I came across this interesting chart which aims to compare different truck brands’ readiness to transition across to zero emission truck sales. It does throw up some interesting pointers, which may not be very important to the Australian truck market, at this point, but these sorts of factors may come into play at a later date.
This chart was compiled by a European organisation, which is a coalition of environmental campaigners from around the continent, called Transport & Environment which has been campaigning on environmental issues for 30 years.
According to T&E: “The ranking assesses the compatibility of their voluntary zero-emission sales announcements with climate needs, and the extent to which they are aligning their industrial plans and business activity with those targets.”
There are some interesting takeaways from this chart, and it has to be said at this point that we cannot be certain just how relevant this is to the Australian truck market. T&E does have credibility in its home continent, and therefore, it probably does give us an indication of just exactly where the situation actually lies at this point in time.
As you would expect, major European truck manufacturers are up front, Scania and Mercedes Benz plus MAN are all above 70 per cent. In the next group in the 50s and 60s, we see Volvo in Europe and Renault trucks, but also Navistar. The next group down includes a Iveco, Freightliner, Mack and Volvo US. In the lowest scoring group there are the Paccar brands, DAF, Kenworth and Peterbilt.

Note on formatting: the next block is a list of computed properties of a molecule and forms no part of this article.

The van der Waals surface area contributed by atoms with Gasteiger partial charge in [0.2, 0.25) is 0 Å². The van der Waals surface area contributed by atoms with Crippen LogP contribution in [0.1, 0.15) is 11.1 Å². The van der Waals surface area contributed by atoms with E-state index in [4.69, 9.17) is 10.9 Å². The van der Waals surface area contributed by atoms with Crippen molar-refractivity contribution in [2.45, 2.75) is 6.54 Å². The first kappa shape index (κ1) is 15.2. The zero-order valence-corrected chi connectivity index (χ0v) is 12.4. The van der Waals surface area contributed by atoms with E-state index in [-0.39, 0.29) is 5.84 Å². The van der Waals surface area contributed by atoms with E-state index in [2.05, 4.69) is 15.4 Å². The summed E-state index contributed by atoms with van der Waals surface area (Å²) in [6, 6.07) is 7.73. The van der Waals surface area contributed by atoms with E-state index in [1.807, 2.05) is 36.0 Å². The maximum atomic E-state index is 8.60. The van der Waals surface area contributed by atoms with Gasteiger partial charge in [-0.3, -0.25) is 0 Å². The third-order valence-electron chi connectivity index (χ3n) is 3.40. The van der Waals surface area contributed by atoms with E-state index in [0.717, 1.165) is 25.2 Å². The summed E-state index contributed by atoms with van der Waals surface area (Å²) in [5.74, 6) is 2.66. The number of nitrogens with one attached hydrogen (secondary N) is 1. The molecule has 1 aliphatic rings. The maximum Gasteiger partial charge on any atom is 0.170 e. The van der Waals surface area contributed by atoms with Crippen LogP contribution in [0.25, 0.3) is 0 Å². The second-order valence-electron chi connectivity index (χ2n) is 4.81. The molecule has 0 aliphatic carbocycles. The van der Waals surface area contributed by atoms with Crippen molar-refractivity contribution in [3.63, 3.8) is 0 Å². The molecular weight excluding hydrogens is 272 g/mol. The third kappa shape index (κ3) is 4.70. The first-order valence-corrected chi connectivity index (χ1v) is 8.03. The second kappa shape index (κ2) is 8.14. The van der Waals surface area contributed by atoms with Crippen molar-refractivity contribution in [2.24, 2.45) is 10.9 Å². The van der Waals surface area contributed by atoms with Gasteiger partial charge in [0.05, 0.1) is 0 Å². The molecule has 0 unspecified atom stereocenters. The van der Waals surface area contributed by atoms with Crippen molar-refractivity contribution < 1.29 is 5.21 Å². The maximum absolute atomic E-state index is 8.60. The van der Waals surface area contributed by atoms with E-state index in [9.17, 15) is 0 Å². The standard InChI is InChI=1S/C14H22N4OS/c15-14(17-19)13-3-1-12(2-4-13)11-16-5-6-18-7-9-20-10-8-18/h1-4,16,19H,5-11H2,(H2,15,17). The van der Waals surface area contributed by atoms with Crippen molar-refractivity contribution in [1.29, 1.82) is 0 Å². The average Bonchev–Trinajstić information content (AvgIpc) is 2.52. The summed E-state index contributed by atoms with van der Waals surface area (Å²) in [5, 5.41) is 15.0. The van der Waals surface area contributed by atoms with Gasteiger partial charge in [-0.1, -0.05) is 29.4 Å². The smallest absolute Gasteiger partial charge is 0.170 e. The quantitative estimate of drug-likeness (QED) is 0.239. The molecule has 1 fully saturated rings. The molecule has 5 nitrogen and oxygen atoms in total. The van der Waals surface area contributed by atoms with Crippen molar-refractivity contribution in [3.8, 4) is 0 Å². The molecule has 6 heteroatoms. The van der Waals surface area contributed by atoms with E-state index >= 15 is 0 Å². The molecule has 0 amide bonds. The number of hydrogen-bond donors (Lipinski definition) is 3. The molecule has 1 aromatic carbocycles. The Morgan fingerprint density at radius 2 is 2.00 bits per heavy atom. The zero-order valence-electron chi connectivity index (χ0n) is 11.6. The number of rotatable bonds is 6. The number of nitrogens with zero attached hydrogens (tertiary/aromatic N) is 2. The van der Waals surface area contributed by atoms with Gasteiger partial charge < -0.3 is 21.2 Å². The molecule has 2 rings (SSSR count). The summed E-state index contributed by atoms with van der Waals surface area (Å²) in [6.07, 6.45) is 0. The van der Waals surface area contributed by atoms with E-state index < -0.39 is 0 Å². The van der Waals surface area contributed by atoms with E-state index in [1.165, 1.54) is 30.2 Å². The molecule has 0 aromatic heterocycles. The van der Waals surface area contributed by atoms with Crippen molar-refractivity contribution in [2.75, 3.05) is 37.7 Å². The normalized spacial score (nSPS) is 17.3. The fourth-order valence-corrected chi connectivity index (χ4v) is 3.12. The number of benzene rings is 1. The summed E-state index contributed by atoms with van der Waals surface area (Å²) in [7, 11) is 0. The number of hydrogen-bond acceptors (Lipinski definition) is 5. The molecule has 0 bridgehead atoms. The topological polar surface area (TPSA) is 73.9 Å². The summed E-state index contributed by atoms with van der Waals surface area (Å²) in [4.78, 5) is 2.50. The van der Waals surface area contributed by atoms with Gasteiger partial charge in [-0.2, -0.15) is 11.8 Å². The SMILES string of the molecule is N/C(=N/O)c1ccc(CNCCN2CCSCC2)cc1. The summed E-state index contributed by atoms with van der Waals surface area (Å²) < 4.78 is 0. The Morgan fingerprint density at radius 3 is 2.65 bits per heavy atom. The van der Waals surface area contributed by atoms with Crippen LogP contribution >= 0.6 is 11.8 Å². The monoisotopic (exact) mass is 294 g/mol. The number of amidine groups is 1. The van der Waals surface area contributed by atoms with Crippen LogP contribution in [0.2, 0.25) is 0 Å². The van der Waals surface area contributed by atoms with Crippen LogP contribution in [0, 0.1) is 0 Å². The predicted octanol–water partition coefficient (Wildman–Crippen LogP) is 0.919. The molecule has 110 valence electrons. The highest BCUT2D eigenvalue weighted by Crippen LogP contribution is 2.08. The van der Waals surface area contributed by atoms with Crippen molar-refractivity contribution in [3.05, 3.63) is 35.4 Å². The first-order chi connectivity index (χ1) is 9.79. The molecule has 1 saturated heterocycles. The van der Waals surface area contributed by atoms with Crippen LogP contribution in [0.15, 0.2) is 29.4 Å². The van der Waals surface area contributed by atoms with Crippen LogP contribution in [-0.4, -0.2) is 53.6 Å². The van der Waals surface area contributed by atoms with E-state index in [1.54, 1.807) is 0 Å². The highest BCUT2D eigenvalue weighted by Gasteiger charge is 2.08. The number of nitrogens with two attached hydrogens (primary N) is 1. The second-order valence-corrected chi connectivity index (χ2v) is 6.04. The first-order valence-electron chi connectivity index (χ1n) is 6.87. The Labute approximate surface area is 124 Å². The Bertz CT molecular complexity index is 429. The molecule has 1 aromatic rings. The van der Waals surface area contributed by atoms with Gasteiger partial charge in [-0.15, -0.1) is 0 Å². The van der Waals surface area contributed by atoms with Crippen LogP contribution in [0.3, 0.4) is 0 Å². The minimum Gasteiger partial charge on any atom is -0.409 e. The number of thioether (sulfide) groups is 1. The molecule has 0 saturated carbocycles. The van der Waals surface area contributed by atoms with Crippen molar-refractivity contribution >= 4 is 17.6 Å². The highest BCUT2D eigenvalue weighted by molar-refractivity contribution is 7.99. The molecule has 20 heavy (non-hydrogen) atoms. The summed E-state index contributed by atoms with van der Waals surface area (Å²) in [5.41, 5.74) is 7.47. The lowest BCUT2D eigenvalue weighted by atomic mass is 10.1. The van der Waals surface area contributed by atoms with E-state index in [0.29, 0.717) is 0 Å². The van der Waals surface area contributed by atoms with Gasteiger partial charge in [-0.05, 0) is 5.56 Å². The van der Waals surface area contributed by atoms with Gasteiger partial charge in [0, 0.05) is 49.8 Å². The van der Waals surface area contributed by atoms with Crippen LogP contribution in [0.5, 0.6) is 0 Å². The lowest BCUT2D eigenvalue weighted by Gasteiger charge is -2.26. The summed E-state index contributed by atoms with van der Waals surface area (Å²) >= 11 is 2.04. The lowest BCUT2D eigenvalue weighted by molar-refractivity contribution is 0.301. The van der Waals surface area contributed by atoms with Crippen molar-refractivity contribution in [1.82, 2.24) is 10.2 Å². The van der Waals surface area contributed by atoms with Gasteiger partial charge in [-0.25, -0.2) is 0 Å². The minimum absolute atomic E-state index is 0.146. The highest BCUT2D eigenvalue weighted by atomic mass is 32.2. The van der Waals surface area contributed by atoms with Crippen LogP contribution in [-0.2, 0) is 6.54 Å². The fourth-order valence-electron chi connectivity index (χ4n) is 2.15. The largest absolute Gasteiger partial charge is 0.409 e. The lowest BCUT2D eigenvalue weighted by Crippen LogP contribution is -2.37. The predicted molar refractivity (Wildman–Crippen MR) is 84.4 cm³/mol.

Now these rankings may be based upon each truck manufacturers public announcements and this chart may just indicate some have a more successful method of promoting the company’s green credentials. Paccar is famously tight lipped about its plans and may be marked down accordingly. But it may also be an indication of just how important each company takes the issue of zero emissions.
Up there in that top group, we also see Tesla, BYD and Xos. All of these companies have presented vehicles to the public with plenty of fanfare, and are solely in the zero emissions game. There are not enough of these trucks on the roads, either in the US or Europe at the moment for us to fully assess just exactly how strong their claim is to be in that top group.
It is surprising to see Volvo in the second group as they have definitely sold plenty of electric trucks in Europe and the US, and are pushing hard to get models out and available on the market.
Navistar are the highest ranked of all of the traditional US truck brands which would be a surprise until we understand that Navistar is now part of the wider Traton Group alongside Scania, MAN and Volkswagen. It’s clear that all of that technology which the group is developing will also migrate across the Atlantic to the Navistar brand in the fullness of time.